Hand In Glove

Hand In Glove Who had a hand in the murder of a country gent All manner of friction fills the English country house shared by genteel retiree Percival Pyke Period and fuddy duddy lawyer Harry Cartell Until one of t

  • Title: Hand In Glove
  • Author: Ngaio Marsh
  • ISBN: 9780006166290
  • Page: 489
  • Format: Paperback
  • Who had a hand in the murder of a country gent All manner of friction fills the English country house shared by genteel retiree Percival Pyke Period and fuddy duddy lawyer Harry Cartell Until one of them, after a flamboyant dowager s treasure hunt party, is found murdered face down in the mire of an open drain Which of Superintendent Roderick Alleyn s suspects linked byWho had a hand in the murder of a country gent All manner of friction fills the English country house shared by genteel retiree Percival Pyke Period and fuddy duddy lawyer Harry Cartell Until one of them, after a flamboyant dowager s treasure hunt party, is found murdered face down in the mire of an open drain Which of Superintendent Roderick Alleyn s suspects linked by a tangled set of relationships wore a crucial, missing pair of gloves to commit this dirty deed

    • Best Read [Ngaio Marsh] ✓ Hand In Glove || [Psychology Book] PDF é
      489 Ngaio Marsh
    • thumbnail Title: Best Read [Ngaio Marsh] ✓ Hand In Glove || [Psychology Book] PDF é
      Posted by:Ngaio Marsh
      Published :2018-09-17T01:49:30+00:00

    One thought on “Hand In Glove”

    1. It's never possible to read just one Ngaio Marsh, is it?I finished Dead Water and pretty much immediately picked up Hand in Glove. A really satisfying mystery with an interesting cast. A really strong, satisfying solution.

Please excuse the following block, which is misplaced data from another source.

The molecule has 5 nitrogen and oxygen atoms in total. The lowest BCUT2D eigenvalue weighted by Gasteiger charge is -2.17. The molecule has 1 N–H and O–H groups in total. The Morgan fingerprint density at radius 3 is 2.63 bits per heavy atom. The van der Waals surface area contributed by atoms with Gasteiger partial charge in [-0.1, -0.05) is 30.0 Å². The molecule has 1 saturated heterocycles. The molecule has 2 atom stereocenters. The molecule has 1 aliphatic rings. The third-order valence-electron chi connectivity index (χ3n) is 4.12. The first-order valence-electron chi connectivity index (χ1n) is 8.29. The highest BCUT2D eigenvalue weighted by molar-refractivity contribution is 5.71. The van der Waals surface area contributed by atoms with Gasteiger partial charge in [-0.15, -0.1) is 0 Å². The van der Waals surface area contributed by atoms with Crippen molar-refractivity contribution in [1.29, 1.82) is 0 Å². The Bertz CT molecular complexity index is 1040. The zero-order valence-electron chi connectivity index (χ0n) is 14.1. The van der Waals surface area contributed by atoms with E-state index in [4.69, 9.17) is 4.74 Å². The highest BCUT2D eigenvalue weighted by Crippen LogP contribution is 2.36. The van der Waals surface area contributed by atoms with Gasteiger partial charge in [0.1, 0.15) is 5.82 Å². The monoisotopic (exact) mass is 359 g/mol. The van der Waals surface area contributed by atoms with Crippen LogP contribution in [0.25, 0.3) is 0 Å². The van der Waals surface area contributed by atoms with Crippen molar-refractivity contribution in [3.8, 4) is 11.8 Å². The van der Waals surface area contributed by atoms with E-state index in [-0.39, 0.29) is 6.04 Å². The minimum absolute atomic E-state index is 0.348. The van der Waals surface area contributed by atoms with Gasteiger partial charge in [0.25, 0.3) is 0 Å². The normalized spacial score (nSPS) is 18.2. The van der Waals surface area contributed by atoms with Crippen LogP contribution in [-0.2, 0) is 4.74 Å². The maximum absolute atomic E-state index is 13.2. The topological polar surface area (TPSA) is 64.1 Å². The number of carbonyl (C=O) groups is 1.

2. A period piece with characters drawn larger than life - the pretence of class showing in the stiffness of the characters. Who has killed a stuffy, pernickety and fussy lawyer? Alleyn must discover the murderer whilst pondering on the importance of a dog called Pixie. Great fun!

    3. Hand In Glove is a "full" novel that proceeds along a steadfast path through and with romance, pets, parties, resentments, pride, and of course, suspicion, murder, and Superintendent Alleyn. I love Ngaio Marsh because her books seem timelesse murders and people could all take place today, with a bit more assistance from technology:)

    4. For some reason this was not as satisfying as most of the Alleyn books. It may have been the characters, only one or two of which were really likeable, although that is not always a disappointment. Percival Pyke Period (what a name!) is sharing the house with a lawyer, Henry Cartell, who owns a very obnoxious dog. Henry's sister also lives nearby; she has a very obnoxious ward called Moppett, on whom she dotes. One of Period's quirks is writing condolence letters to people who have lost someone. [...]

    5. This is another Inspector Alleyn mystery, more or less set in a country house, with a cast of over-the-top society characters. Published in 1962, it's set in the 50s. However, exceptfor one or two internal references, the story could just as well be set in the 20s. It's a competent mystery but didn't engage me, not least because one of Marsh's writing tics---using the verb "ejaculate" instead of "exclaim" or the equivalent, over and over again---got to be very annoying very soon.

    6. Overall, a decent mystery. There were two different suspects that evidence pointed to for quite a while and if it had turned out to be either, I would have been disappointed. It would have been way too obvious, but in the end there was a twist. The characters are more than cookie cutter but the romance that develops between two characters, like most mysteries, doesn't come off well. I'm not reading this for the romance, but you almost wonder why they bother if they don't put a little bit more ef [...]